UK CO2 emissions rise faster than EU average despite carbon-trading scheme
By David Charter
May 27, 2008
Britain pumped out more greenhouse gases last year under the EU carbon trading scheme designed to cut emissions, according to figures released in Brussels.
The British increase was 2.2 per cent. There was an overall increase across Europe of 0.68 per cent, or 16million tonnes of CO2. Emissions rose in ten of the EU's 27 countries, including Germany and Spain, despite the scheme's target to cut CO2 by a fifth by 2020.
Ministers argued that the extra 5.4 million tonnes of CO2 produced in Britain could be more than explained by 59 organisations joining the trading scheme, in which polluters are given carbon credits and forced to buy more if they emit beyond their allocation.
They added that when the scheme is revamped next year, there will be tougher controls on the number of credits available. Phil Woolas, the Environment Minister, said that without the new entrants into the scheme, emissions would have gone down by 2.9 million tonnes. “Companies are taking their responsibilities seriously and carbon reduction and trading has become a normal part of their business,” he said.
But environmental campaigners said that the figures, combined with plans for more coal-fired power stations, showed that the carbon-trading scheme was not tough enough to meet reduction targets.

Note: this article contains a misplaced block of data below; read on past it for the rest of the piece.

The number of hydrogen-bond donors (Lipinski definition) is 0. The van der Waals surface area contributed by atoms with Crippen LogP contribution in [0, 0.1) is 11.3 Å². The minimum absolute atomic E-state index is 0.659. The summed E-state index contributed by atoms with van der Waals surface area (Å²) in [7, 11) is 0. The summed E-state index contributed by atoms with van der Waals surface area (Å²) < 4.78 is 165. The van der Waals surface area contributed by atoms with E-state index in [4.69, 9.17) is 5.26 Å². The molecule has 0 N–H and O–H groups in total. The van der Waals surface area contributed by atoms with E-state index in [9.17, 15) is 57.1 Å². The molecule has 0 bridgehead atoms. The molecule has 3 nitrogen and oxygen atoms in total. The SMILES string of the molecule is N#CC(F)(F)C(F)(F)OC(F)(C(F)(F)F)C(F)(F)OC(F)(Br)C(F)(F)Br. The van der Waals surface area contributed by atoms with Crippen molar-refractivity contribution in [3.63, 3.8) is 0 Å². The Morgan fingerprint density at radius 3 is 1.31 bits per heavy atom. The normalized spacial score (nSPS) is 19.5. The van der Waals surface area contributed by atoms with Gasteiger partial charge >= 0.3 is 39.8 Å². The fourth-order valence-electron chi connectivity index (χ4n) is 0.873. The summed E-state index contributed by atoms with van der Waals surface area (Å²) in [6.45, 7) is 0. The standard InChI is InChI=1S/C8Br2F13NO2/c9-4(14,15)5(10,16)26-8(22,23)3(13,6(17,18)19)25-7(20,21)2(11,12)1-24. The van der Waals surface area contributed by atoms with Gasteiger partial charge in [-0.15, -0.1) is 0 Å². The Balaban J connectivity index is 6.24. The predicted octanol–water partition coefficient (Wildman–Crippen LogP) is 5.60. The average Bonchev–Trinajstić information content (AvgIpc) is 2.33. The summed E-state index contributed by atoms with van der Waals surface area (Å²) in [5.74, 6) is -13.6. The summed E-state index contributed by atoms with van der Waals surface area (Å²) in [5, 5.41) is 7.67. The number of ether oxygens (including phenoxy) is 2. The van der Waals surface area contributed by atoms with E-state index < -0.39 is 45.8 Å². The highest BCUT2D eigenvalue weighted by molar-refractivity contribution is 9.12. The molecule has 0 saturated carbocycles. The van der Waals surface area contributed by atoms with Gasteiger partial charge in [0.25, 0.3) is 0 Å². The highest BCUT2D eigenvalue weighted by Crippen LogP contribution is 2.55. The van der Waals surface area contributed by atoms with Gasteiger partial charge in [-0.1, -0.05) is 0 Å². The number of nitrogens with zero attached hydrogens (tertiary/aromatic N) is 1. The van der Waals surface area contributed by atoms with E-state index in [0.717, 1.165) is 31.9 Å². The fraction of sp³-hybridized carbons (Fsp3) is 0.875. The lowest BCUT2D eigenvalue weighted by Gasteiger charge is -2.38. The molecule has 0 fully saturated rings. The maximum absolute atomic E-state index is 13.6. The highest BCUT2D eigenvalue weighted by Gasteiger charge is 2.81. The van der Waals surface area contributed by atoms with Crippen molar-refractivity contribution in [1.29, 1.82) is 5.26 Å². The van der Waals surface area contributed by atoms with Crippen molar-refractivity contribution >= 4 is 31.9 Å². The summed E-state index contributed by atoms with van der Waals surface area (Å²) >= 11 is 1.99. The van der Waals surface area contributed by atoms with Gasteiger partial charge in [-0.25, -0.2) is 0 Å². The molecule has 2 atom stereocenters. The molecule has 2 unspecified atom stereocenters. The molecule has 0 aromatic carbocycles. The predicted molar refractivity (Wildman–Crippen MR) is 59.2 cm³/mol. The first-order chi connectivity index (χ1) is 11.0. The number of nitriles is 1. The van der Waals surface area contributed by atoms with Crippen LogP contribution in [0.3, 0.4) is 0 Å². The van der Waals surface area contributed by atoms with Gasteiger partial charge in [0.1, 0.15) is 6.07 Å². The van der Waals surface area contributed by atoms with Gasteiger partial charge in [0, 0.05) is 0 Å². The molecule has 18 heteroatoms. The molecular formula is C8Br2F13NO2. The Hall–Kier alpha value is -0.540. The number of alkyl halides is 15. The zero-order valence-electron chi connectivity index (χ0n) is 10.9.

“The only thing that matters is how much CO2 is going into the atmosphere,” said Robin Oakley, head of Greenpeace's climate campaign. “It does not sound credible to call the emissions-trading scheme a success when we have seen a proposal for a new coal-fired power station in Kent. It is not sending a strong enough signal to the power companies.”
Stavros Dimas, the EU Environment Commissioner, said that the rise in emissions was below the 2.8 per cent rise in Europe's GDP last year. “Emissions trading is yielding results,” he said. “Studies show that emissions would most likely have been significantly higher without the EU emission trading scheme.”
The biggest rises in tonnage of CO2 in 2007 came in Germany (up 8.99 million tonnes), Spain (up 6.79 million tonnes), Britain (up 5.42 million tonnes) and Czech Republic (up 4.21 million tonnes).
Yesterday a committee of MPs told the Government to go ahead with a system of personal “carbon credits”.
Under the scheme everybody would be given an annual carbon limit. Anyone who wanted to spend more could buy extra credits from low-carbon emitters.
The Environmental Audit Committee said it would be more effective than green taxes and would promote behavioural change. It admitted that there would be strong public opposition but urged the Government to be courageous.